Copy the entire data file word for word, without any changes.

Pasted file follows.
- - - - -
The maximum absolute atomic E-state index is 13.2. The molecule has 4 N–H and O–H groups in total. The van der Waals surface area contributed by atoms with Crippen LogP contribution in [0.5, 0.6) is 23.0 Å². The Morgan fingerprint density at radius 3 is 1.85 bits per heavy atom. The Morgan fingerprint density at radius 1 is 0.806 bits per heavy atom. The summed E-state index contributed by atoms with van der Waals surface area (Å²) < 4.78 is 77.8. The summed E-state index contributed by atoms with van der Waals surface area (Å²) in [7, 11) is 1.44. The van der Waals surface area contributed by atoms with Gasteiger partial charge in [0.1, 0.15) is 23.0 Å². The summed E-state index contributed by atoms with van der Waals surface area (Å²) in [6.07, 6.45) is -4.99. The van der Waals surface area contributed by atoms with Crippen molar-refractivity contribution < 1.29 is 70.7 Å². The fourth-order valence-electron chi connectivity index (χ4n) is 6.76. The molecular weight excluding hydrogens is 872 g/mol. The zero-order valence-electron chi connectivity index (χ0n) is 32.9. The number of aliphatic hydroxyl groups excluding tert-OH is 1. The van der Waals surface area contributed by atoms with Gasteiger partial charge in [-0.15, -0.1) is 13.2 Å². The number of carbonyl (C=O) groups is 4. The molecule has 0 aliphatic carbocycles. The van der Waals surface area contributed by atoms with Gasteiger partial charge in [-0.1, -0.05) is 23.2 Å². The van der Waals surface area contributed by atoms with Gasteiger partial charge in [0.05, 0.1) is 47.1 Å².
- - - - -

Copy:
The maximum absolute atomic E-state index is 13.2. The molecule has 4 N–H and O–H groups in total. The van der Waals surface area contributed by atoms with Crippen LogP contribution in [0.5, 0.6) is 23.0 Å². The Morgan fingerprint density at radius 3 is 1.85 bits per heavy atom. The Morgan fingerprint density at radius 1 is 0.806 bits per heavy atom. The summed E-state index contributed by atoms with van der Waals surface area (Å²) < 4.78 is 77.8. The summed E-state index contributed by atoms with van der Waals surface area (Å²) in [7, 11) is 1.44. The van der Waals surface area contributed by atoms with Gasteiger partial charge in [0.1, 0.15) is 23.0 Å². The summed E-state index contributed by atoms with van der Waals surface area (Å²) in [6.07, 6.45) is -4.99. The van der Waals surface area contributed by atoms with Crippen molar-refractivity contribution < 1.29 is 70.7 Å². The fourth-order valence-electron chi connectivity index (χ4n) is 6.76. The molecular weight excluding hydrogens is 872 g/mol. The zero-order valence-electron chi connectivity index (χ0n) is 32.9. The number of aliphatic hydroxyl groups excluding tert-OH is 1. The van der Waals surface area contributed by atoms with Gasteiger partial charge in [-0.15, -0.1) is 13.2 Å². The number of carbonyl (C=O) groups is 4. The molecule has 0 aliphatic carbocycles. The van der Waals surface area contributed by atoms with Gasteiger partial charge in [-0.1, -0.05) is 23.2 Å². The van der Waals surface area contributed by atoms with Gasteiger partial charge in [0.05, 0.1) is 47.1 Å².